I think we could perhaps house a specially marked patch between chunks. This marked patch would act as a gateway of sorts that once traveled to, places the player in the next chunk with the previously visited patch from the last chunk still remaining on the map as the new gateway to the previous patch. Could this work when traveling between planet hexes? I am not sure.
I think a decent chunk size could be 1/3 of the size of a hex, so three chunks could fit into one hex… A size around there could keep things more manageable and less overwhelming, but maybe 1/4 or smaller is better? Is this something we could experiment with?
I wish I could be of more help but I am really at a loss of ideas here. For whatever reason, map systems of this scale seem to be beyond me. But regardless, I will try to contemplate the system as well.
@Buckly My idea was that any patch that’s adjacent to another patch in a different chunk could act as a gateway. By “scoping in” to a patch, you would see all the other patches connected to it, including those in other chunks. This does seem a bit inconvenient though. lots of extra clicks to get to where you want to be. Depends on how often the player will need to guide their species, I guess.
Here’s a concept I worked on a little earlier in an attempt to find some patterns that could be used to help generate a “fake” patch map, which isn’t based on actual topography, but instead is randomly generated according to principles inspired by “real” patch maps that are.
Anyway, with all that out of the way…
Despite all the work we’ve poured into figuring out a node-based patch map, I honestly think a visual map might be a lot simpler at this point. It turns out that representing all the patches in the world and their connections in an understandable way is kinda hard to do, and I’m not sure if going through all this work just to hide information from the player is worth it.
so one way to visually convey the map without revealing the whole globe all at once would be to have only one small section of it be viewable at a time (such as a single square/cell, if the planet were divided with a grid similar to this:)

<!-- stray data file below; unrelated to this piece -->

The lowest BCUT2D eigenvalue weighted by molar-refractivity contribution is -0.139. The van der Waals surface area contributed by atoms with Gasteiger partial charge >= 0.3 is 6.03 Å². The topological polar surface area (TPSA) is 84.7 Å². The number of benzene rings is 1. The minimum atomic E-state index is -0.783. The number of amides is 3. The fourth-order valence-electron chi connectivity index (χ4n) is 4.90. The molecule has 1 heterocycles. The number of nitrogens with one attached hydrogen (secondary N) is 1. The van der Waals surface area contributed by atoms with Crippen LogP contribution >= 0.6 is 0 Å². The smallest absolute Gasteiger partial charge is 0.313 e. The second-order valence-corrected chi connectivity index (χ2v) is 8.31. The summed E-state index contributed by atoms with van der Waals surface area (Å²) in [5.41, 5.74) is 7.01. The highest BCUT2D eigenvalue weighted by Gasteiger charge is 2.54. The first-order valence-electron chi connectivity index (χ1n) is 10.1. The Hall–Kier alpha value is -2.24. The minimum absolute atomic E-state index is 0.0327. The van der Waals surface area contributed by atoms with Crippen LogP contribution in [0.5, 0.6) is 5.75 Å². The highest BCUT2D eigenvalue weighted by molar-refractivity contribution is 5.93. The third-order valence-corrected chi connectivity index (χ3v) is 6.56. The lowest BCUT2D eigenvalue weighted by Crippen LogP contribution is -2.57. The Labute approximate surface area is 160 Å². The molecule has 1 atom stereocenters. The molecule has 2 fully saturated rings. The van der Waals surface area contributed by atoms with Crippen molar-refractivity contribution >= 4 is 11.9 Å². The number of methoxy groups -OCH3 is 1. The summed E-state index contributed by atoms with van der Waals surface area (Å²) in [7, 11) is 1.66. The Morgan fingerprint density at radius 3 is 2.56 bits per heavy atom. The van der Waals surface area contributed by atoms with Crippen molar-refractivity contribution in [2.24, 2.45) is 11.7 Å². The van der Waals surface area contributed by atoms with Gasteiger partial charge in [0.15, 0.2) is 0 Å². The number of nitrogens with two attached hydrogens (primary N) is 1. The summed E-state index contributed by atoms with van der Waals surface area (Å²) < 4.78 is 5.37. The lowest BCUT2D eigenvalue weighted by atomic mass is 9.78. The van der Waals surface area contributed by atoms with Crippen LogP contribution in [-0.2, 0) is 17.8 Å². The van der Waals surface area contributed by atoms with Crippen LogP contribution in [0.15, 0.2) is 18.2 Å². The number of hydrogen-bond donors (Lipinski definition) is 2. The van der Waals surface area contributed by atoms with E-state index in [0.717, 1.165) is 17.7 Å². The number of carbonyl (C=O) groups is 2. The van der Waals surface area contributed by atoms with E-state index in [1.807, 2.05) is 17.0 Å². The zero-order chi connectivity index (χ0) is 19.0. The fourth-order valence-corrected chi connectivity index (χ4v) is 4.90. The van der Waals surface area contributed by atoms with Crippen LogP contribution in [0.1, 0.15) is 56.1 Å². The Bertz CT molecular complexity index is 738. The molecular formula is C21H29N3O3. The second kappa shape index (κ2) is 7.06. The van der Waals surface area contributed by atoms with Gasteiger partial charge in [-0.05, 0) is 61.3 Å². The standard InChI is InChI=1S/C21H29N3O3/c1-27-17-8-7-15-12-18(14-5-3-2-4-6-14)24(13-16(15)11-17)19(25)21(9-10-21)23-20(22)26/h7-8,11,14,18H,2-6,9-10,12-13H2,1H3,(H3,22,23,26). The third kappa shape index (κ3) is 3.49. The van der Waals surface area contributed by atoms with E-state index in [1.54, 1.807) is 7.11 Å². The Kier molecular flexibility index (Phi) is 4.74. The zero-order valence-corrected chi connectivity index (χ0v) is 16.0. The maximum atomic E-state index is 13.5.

(ocean “chunks” aren’t being considered here at all, and the hexagonal and pentagonal cells are only here to divide the planet into smaller, viewable pieces)
Players would be able to see the general topology of the currently viewed cell, perhaps somewhat “black and white” (symbolically speaking) so as to not give away the general look of the world, while still accurately conveying the highs and lows, which are relevant to the player.
The player could maybe move a cursor around in the highlighted cell, which would show which patches are directly under it.
While this prevents players from immediately seeing their entire world all at once, someone could potentially painstakingly go through every cell and copy its contents until a complete globe of the planet exists. One way to prevent this, at least early on, would be to only have cells near your species’ populations visible, with the rest covered in a fog of war until your species expands near them.
With the whole world grayed out and replaced with what looks like an advanced football, it might be easy to lose track of where things are, so perhaps the cells could be shaded in regards to different things. In the concept I showed highlighting according to player population, so players can know where their species is, and land percentage, so players can see where they (mostly) can and can’t go.
I think that it is, vastly, vastly, harder to make an entire planet generator that splits things into patches so that the microbe stage can be played there. Especially because people want things like plate tectonics, and terrain being eroded by water and stuff.
Instead of all of that hard stuff, I say we just go with the original plan of having a patch map that looks like this:
Only taking basic planetary conditions into account for what kind of patches, and how many to include in the map. Patch connection numbers and restrictions can be tweaked manually until the random results look good.
Laying out a bunch of 2d nodes with connections on them, that are unwrapped so that a minimal amount of connections overlap, is a problem solvable with computer science. It sounds like a computational graph theory problem that could be in some list of challenges.
ever for a long time get the procedural patch map done, if people won’t accept anything else than 1-to-1 representation of a fully simulated planet that is turned into a map of 2D patches.